Federated search (or metasearch) is when a search query is sent out to many other search engines, then the results merged and reranked.

In more complicated forms, the federated search engine may build a virtual schema that merges all the underlying databases, map the original query to the different query languages of the individual source databases, only query the databases that have a high likelihood of returning good answers, resolve inconsistencies between the databases, and combine multiple results from multiple sources to produce the final answers.

The Googlers on the "Structured Data Meets the Web: A Few Observations" (PS) Dec 2006 IEEE paper make several arguments against this approach succeeding at large scale:
The typical solution promoted by work on web­data integration is based on creating a virtual schema for a particular domain and mappings from the fields of the forms in that domain to the attributes of the virtual schema. At query time, a user fills out a form in the domain of interest and the query is reformulated as queries over all (or a subset of) the forms in that domain.

For general web search, however, the approach has several limitations that render it inapplicable in our context. The first limitation is that the number of domains on the web is large, and even precisely defining the boundaries of a domain is often tricky ... Hence, it is infeasible to design virtual schemata to provide broad web search on such content.

The second limitation is the amount of information carried in the source descriptions. Although creating the mappings from web­form fields to the virtual schema attributes can be done at scale, source descriptions need to be much more detailed in order to be of use here. Especially, with the numbers of queries on a major search engine, it is absolutely critical that we send only relevant queries to the deep web sites; otherwise, the high volume of traffic can potentially crash the sites. For example, for a car site, it is important to know the geographical locations of the cars it is advertising, and the distribution of car makes in its database. Even with this additional knowledge, the engine may impose excessive loads on certain web sites.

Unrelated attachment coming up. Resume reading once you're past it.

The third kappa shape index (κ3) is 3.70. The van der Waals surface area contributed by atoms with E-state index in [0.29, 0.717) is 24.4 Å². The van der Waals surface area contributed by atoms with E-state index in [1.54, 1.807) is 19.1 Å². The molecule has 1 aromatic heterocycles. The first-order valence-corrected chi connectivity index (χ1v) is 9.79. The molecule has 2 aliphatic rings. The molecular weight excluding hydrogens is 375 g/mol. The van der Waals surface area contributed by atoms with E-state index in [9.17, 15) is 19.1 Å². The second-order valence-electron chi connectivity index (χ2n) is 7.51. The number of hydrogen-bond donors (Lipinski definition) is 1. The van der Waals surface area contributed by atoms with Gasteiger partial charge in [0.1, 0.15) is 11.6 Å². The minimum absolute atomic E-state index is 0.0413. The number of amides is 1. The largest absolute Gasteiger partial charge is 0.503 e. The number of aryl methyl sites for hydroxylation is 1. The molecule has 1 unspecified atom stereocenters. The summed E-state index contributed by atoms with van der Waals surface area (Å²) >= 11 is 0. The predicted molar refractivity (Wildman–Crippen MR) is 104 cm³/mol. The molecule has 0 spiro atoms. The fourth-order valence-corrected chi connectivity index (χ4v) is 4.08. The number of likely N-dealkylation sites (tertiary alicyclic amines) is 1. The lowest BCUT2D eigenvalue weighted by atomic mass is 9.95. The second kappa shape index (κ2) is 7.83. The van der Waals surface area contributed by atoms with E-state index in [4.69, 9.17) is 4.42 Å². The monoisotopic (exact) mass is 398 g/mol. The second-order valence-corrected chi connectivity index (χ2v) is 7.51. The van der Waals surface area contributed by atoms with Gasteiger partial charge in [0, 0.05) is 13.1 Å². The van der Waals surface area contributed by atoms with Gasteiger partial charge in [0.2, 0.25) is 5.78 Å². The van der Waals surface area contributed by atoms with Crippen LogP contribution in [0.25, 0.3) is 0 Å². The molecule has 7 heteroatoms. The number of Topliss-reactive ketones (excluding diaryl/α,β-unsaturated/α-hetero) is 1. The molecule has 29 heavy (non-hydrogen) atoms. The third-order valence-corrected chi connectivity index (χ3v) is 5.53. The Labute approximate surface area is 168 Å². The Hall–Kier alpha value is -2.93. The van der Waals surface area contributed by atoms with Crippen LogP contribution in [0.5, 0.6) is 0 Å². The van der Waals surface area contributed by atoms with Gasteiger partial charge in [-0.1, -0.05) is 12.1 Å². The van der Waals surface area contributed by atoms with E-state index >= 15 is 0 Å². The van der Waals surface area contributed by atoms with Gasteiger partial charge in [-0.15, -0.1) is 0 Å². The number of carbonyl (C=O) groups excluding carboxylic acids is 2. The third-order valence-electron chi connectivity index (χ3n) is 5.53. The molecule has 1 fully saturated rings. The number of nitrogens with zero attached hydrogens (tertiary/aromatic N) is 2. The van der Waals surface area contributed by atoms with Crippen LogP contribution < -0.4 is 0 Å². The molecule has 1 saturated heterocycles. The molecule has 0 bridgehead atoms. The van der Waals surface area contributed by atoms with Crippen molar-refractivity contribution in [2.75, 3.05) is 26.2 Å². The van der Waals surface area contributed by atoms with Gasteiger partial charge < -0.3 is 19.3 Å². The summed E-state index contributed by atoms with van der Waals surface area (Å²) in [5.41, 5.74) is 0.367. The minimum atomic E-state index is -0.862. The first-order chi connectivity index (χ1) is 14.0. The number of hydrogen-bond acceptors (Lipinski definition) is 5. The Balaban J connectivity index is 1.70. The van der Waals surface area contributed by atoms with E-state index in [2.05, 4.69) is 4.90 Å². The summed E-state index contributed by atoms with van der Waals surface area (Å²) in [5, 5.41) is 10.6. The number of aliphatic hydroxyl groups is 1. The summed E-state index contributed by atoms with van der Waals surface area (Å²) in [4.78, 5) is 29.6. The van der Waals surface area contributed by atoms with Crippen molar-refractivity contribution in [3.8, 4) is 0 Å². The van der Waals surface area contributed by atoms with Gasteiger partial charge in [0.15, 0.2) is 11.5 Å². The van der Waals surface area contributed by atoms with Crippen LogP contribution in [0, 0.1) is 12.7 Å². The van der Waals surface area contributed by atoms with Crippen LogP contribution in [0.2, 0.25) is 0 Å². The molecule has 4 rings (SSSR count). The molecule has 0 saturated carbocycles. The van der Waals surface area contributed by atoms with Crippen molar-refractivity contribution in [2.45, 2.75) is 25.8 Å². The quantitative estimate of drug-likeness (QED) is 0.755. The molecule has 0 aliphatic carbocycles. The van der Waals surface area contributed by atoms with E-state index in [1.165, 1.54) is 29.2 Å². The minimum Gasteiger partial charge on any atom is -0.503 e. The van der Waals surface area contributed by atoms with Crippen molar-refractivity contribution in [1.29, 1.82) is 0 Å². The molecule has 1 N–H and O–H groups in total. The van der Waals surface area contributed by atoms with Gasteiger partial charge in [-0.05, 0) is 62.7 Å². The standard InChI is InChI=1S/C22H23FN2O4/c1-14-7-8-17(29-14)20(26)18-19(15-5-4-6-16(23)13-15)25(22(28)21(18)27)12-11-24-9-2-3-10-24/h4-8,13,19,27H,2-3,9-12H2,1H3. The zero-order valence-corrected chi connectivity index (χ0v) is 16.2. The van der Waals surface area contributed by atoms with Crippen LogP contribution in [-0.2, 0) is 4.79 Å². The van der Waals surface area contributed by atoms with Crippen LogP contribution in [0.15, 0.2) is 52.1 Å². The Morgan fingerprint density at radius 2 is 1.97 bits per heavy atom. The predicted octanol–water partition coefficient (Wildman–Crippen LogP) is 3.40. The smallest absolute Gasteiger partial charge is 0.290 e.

The third limitation is our reliance on structured queries. Since queries on the web are typically sets of keywords, the first step in the reformulation will be to identify the relevant domain(s) of a query and then mapping the keywords in the query to the fields of the virtual schema for that domain. This is a hard problem that we refer to as query routing.

Finally, the virtual approach makes the search engine reliant on the performance of the deep web sources, which typically do not satisfy the latency requirements of a web­search engine.
Google instead prefers a "surfacing" approach which, put simply, is making a local copy of the deep web on Google's cluster.

Not only does this provide Google the performance and scalability necessary to use the data in their web search, but also it allows them to easily compare the data with other data sources and transform the data (e.g. to eliminate inconsistencie and duplicates, determine the reliability of a data source, simplify the schema or remap the data to an alternative schema, reindex the data to support faster queries for their application, etc.).

Google's move away from federated search is particularly intriguing given that Udi Manber, former CEO of A9, is now at Google and leading Google's search team. A9, started and built by Udi with substantial funding from, was a federated web search engine. It supported queries out to multiple search engines using the OpenSearch API format they invented and promoted. A9 had not yet solved the hard problems with federated search -- they made no effort to route queries to the most relevant data sources or do any sophisticated merging of results -- but A9 was a real attempt to do large scale federated web search.

If Google is abandoning federated search, it may also have implications for APIs and mashups in general. After all, many of the reasons given by the Google authors for preferring copying the data over accessing it in real-time apply to all APIs, not just OpenSearch APIs and search forms. The lack of uptime and performance guarantees, in particular, are serious problems for any large scale effort to build a real application on top of APIs.

Lastly, as law professor Eric Goldman commented, the surfacing approach to the deep web may be the better technical solution, but it does have the potential of running into legal issues. Copying entire databases may be pushing the envelope on what is allowed under current copyright law. While Google is known for pushing the envelope, yet another legal challenge may not be what they need right now.